Believe that you not only train like a warrior, but eat like one too. There are better ways to get to “fight weight” other than starving and dehydrating yourself. Explore your options and be “Battle Ready”
About the Author: Chris Romulo is a retired Muay Thai fighter who won titles in an amateur and professional career that spanned 16 years.
Strength and conditioning are important in Martial Arts and MMA! Use these 3 Pro tips for the best ultimate strength and conditioning results.
Gym Machine or Not to Gym Machine? That is the question.
1. Your Strength and conditioning doesn’t need to be on fitness machines. Stay off the Machines! As a Muay Thai practitioner you ARE the machine, so don’t lock yourself into another one. Stay out of the “health club” gyms because a seated chest fly has no benefit for a Martial Artist. There are hundreds of pushup variations that will build strength, speed, and power while incorporating other muscles than just your chest. Martial Artists are not bodybuilders, don’t train like one. Pick up and use dumbbells (no bicep curls), medicine balls, kettlebells, and barbells.
Stay Simple! DeadLifts, Back Squats and Presses, OH MY!
2. Go back to the basics! When it comes to your skill training, there is no such thing as too much practice. Things like shadowboxing, hitting the bag, and pad work are all staples of Muay Thai. There are a few things that are a must in your strength and conditioning program if you want to excel and build armor around your organs. For your weight training: Deadlifts, back squats, and presses are essential. When using your own bodyweight (calisthenics) such as pushups, pull ups, dips, sit-ups, back extensions, squats and lunges. You will build a great foundation for you to move on to more advanced methods. Quick advice, learn to crawl before you walk, then run!
Recovery is Training and its smart Training!
3. Recovery is just as important as the training! Your body doesn’t get stronger during the workout. It gets stronger after the workout. When your body is in repair mode, muscles, tendons, ligaments, and bone heal. The heal to become more resilient than your last training session. Learn to listen to your body if longevity is a goal for your training and fighting. There is a thin line between being lazy and listening though…Your own research and experimenting are crucial on your path to becoming a smart Muay Thai practitioner. In my 20 plus years of fighting and training. I have been blessed to have used a multitude of recovery techniques that still keep me active. Acupuncture, massage, yoga, swimming, chiropractic care and physical therapy have all kept me able to now teach, coach and train “The Art of 8 Limbs” at 41 years old.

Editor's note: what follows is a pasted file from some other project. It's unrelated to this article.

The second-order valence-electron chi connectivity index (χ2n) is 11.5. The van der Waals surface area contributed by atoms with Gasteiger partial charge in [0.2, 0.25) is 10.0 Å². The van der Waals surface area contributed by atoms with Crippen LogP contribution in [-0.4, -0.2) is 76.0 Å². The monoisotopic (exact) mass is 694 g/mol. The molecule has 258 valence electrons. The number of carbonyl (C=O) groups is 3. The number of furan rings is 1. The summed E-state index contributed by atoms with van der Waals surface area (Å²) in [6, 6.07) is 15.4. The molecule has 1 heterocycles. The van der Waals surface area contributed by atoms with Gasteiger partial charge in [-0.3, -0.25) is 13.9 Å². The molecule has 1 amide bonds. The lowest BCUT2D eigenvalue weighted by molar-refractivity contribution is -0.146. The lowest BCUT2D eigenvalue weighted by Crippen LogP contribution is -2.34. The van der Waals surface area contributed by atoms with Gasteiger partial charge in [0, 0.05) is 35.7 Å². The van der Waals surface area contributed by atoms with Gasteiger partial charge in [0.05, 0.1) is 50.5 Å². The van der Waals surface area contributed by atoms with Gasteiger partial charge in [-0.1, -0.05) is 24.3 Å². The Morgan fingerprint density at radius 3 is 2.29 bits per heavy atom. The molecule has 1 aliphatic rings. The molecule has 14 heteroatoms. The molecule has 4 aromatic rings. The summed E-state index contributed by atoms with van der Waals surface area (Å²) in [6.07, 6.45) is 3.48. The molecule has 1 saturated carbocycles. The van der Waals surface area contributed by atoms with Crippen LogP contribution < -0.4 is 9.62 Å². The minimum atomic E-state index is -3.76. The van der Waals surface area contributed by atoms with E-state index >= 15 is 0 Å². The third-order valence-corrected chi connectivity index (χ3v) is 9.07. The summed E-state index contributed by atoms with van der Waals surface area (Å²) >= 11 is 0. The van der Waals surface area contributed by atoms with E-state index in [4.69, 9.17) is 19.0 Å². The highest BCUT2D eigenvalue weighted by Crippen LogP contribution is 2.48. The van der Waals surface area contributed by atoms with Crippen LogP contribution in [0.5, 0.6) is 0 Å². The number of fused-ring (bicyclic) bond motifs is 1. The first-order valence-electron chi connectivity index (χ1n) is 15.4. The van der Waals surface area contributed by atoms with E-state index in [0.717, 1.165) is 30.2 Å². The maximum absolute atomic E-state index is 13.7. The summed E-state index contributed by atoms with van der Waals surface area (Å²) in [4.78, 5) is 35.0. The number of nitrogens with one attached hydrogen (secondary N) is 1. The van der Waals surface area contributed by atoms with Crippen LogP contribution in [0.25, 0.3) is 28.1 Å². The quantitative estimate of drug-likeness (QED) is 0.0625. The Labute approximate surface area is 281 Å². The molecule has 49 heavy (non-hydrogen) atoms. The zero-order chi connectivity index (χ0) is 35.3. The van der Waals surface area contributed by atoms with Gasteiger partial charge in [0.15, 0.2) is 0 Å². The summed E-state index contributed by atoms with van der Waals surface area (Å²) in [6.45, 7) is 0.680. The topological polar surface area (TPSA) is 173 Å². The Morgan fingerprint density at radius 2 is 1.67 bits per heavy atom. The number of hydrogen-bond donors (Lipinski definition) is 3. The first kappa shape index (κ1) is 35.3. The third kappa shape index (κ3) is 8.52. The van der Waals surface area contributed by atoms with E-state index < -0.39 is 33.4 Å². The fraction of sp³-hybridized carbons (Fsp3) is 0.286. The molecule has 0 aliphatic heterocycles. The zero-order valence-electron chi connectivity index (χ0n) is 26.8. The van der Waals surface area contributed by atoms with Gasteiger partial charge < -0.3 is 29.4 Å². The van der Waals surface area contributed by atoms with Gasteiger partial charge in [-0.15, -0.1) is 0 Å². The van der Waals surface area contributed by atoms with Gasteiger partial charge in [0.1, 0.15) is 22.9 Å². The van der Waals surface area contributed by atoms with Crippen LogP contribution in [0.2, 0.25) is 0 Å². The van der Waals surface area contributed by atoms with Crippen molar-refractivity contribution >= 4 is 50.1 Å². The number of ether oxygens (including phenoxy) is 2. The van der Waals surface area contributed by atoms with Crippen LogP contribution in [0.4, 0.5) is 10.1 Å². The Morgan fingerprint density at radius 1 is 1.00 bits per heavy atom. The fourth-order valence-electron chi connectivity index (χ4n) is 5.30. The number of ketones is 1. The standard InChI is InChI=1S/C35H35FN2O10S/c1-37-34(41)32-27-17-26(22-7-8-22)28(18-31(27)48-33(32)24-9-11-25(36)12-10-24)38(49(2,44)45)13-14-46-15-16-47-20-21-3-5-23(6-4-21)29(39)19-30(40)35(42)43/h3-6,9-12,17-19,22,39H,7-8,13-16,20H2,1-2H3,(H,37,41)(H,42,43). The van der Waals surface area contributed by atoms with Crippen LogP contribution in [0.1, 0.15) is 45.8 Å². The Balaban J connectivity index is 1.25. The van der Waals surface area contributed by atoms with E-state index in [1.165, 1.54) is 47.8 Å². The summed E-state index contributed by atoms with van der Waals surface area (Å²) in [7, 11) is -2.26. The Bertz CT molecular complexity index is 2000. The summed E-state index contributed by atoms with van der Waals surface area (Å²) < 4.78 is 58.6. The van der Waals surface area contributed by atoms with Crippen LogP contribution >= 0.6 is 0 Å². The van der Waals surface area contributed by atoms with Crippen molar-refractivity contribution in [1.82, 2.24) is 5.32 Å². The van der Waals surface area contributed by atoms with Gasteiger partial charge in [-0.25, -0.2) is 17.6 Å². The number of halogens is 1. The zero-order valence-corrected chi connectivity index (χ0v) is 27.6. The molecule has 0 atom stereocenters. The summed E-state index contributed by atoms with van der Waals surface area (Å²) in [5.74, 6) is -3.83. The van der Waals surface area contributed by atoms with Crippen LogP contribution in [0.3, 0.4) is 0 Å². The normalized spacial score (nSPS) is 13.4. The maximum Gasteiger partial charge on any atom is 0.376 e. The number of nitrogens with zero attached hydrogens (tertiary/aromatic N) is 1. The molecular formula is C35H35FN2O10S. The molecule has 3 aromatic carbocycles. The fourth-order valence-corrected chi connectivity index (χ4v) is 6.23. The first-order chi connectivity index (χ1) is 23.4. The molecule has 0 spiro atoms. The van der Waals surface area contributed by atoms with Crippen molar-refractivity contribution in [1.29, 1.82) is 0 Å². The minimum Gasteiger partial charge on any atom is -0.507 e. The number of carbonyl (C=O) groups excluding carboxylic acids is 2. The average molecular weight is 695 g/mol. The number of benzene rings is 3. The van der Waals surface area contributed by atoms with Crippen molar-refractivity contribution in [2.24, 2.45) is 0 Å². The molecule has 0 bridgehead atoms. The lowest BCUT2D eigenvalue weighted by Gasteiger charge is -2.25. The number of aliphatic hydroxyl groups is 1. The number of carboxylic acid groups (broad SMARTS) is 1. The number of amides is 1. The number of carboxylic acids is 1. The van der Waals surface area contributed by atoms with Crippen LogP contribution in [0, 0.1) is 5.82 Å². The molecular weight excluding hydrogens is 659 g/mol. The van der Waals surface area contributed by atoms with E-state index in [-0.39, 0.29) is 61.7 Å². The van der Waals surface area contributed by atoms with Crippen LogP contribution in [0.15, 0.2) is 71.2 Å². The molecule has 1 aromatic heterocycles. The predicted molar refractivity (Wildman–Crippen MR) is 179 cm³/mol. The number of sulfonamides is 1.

Here is workout we do here at our CROM Physical Culture facility in Rockaway Beach, NY. You will perform 12 exercises in a row at 10 reps a piece to develop your agility, balance, flexibility, endurance, power, speed, stability and strength. Also known as the “CORE 8”. Watch, practice and then perform!!
GET TO WORK!!
CROM’S “CORE 8” WORKOUT BELOW.
SHREDbyCROM: Crazy Snake
3 min jump rope
***15 min AMRAP***
Reverse burpee – 10
Ab-mat sit-ups – 10
Frog push-up – 10
Cossack squats – 10
Knee to elbows – 10
Jump squats – 10
Alternating superman plank – 10
Reverse crunches – 10
Power skaters – 10
Toe touch crunch – 10
Sit through – 10
Hindu squats – 10
The goal is to eventually make this a 30-minute AMRAP, at 30 reps per exercise. Progress as you feel ready!
The Super Seminars World Series is coming to Denver, Colorado on June 16 and 17, 2018. Click here to reserve your tickets now!